The United Nations has declared 2001-2010 the Second Decade for the Elimination of Colonialism. In order to achieve this goal, the 16 remaining non-self-governing territories identified under Article 73 of the UN Charter must achieve self-government. But how is the UN to determine when that goal has been achieved? It is the argument of this article that the current definitions promulgated by the UN fail to provide any clear guidance, and conducts an empirical analysis, utilizing Qualitative Comparative Analysis, to compare non-self-governing territories and self-governing territories. It finds that the UN’s lists of factors of self-government fail to provide an adequate explanation for why some territories are universally recognized to be self-governing, while others are still viewed as colonies of larger powers. It concludes with a new list of factors that can be used to make a principled determination of when a territory becomes self-governing.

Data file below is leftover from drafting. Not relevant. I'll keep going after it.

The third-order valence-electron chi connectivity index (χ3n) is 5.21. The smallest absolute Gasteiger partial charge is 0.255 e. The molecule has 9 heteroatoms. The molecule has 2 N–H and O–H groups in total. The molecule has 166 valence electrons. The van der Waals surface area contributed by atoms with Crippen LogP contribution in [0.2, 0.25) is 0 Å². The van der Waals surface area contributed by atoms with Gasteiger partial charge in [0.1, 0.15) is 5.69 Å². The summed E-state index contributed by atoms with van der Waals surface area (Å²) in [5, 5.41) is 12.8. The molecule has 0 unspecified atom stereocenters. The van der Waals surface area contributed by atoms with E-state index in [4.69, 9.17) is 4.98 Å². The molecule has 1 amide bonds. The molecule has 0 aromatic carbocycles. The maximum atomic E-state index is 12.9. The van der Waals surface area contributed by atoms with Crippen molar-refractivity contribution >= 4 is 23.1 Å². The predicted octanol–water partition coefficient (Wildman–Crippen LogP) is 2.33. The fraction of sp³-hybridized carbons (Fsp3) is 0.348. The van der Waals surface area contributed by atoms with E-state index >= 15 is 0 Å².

- international law,
Available at: http://works.bepress.com/alan_tauber/1/